FDA News Release
Coronavirus (COVID-19) Update: May 11, 2021
- For Immediate Release:
The U.S. Food and Drug Administration (FDA) continued to take action in the ongoing response to the COVID-19 pandemic:
- As part of the FDA’s effort to protect consumers, on May 6, 2021, the agency issued a warning letter to Covalon Technologies Inc. for selling unapproved products with fraudulent COVID-19 claims. Consumers concerned about COVID-19 should consult with their health care provider.
- The agency has updated its FDA COVID-19 Response At-A-Glance Summary, which provides a quick look at facts, figures and highlights on the FDA's response efforts.
- On May 10, the FDA issued a press release about FDA’s expansion of the emergency use authorization for the Pfizer-BioNTech COVID-19 Vaccine to include individuals 12 through 15 years of age. The following documents have been updated to reflect the authorization of the vaccine in the adolescent population:
- In addition, the FDA added a question, “What data did the FDA evaluate to support Emergency Use Authorization of Pfizer-BioNTech COVID-19 Vaccine in individuals 12 through 15 years of age?”, to the Pfizer-BioNTech COVID-19 Frequently Asked Questions webpage. The FDA is currently working on translating the updated Fact Sheet for Recipients and Caregivers in multiple languages.
- Testing updates:
- As of today, 370 tests and sample collection devices are authorized by the FDA under emergency use authorizations (EUAs). These include 270 molecular tests and sample collection devices, 76 antibody and other immune response tests, and 24 antigen tests. There are 49 molecular authorizations and one antibody authorization that can be used with home-collected samples. There is one molecular prescription at-home test, two antigen prescription at-home tests, four antigen over-the-counter (OTC) at-home tests, and two molecular OTC at-home tests.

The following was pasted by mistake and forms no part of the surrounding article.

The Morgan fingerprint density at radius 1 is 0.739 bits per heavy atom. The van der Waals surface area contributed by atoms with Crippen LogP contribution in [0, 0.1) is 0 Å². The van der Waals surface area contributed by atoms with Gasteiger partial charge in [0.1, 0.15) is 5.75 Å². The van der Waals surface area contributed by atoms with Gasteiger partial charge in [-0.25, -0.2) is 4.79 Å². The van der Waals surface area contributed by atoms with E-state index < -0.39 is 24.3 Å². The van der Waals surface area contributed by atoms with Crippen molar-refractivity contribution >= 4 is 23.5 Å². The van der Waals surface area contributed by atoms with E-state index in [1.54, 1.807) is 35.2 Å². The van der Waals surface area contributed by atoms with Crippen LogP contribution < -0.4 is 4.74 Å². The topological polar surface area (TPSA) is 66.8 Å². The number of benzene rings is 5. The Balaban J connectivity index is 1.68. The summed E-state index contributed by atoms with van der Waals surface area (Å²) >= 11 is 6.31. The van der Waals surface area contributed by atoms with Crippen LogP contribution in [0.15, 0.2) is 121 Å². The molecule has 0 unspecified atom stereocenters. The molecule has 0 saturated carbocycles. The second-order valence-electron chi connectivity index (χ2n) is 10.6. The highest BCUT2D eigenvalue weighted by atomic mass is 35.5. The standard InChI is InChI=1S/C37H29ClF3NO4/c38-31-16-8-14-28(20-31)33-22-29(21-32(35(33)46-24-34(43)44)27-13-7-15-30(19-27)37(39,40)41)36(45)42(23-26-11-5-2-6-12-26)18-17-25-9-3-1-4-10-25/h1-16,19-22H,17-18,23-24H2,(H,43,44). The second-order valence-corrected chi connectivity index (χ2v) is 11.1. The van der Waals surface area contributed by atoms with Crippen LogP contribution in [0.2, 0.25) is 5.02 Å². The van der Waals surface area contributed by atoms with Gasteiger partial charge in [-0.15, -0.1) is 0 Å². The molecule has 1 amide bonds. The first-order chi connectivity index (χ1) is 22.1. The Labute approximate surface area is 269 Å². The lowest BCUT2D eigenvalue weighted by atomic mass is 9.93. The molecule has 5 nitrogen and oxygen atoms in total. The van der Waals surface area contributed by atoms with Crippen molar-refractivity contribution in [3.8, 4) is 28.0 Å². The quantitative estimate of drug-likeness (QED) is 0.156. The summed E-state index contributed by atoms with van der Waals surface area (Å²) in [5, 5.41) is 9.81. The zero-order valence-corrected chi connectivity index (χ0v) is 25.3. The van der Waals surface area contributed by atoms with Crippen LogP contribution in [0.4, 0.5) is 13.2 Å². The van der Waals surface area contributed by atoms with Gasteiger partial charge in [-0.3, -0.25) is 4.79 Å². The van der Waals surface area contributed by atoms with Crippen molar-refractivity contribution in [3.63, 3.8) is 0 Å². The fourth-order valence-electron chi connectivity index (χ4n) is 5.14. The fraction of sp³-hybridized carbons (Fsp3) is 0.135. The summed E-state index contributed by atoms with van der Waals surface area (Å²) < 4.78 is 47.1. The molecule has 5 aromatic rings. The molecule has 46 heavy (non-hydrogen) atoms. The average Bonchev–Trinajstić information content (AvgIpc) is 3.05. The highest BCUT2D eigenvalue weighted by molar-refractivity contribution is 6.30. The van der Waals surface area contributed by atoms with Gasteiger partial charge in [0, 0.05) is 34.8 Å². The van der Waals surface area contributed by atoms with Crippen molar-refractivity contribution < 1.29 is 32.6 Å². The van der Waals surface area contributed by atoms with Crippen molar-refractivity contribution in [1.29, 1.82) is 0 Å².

- The FDA has authorized 9 antigen tests and 3 molecular tests for serial screening programs.
- The FDA has also authorized 488 revisions to EUA authorizations.
The FDA, an agency within the U.S. Department of Health and Human Services, protects the public health by assuring the safety, effectiveness, and security of human and veterinary drugs, vaccines and other biological products for human use, and medical devices. The agency also is responsible for the safety and security of our nation’s food supply, cosmetics, dietary supplements, products that give off electronic radiation, and for regulating tobacco products.
- Alison Hunt